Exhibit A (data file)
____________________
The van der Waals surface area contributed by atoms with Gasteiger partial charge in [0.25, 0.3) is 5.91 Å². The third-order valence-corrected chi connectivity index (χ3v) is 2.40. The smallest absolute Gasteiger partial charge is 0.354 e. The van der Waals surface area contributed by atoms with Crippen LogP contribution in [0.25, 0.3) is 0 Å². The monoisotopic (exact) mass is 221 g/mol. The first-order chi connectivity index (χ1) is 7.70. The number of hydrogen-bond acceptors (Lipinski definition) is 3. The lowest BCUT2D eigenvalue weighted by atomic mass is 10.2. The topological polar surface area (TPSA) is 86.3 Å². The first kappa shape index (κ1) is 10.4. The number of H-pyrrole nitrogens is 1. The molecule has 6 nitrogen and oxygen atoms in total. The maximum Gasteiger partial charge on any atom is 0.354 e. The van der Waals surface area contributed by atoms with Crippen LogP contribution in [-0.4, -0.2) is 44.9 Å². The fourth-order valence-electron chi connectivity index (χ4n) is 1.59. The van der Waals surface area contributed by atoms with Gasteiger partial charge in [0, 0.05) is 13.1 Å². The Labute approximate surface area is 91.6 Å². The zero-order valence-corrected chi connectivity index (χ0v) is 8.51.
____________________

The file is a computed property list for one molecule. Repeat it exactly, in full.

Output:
The van der Waals surface area contributed by atoms with Gasteiger partial charge in [0.25, 0.3) is 5.91 Å². The third-order valence-corrected chi connectivity index (χ3v) is 2.40. The smallest absolute Gasteiger partial charge is 0.354 e. The van der Waals surface area contributed by atoms with Crippen LogP contribution in [0.25, 0.3) is 0 Å². The monoisotopic (exact) mass is 221 g/mol. The first-order chi connectivity index (χ1) is 7.70. The number of hydrogen-bond acceptors (Lipinski definition) is 3. The lowest BCUT2D eigenvalue weighted by atomic mass is 10.2. The topological polar surface area (TPSA) is 86.3 Å². The first kappa shape index (κ1) is 10.4. The number of H-pyrrole nitrogens is 1. The molecule has 6 nitrogen and oxygen atoms in total. The maximum Gasteiger partial charge on any atom is 0.354 e. The van der Waals surface area contributed by atoms with Crippen LogP contribution in [-0.4, -0.2) is 44.9 Å². The fourth-order valence-electron chi connectivity index (χ4n) is 1.59. The van der Waals surface area contributed by atoms with Gasteiger partial charge in [0, 0.05) is 13.1 Å². The Labute approximate surface area is 91.6 Å². The zero-order valence-corrected chi connectivity index (χ0v) is 8.51.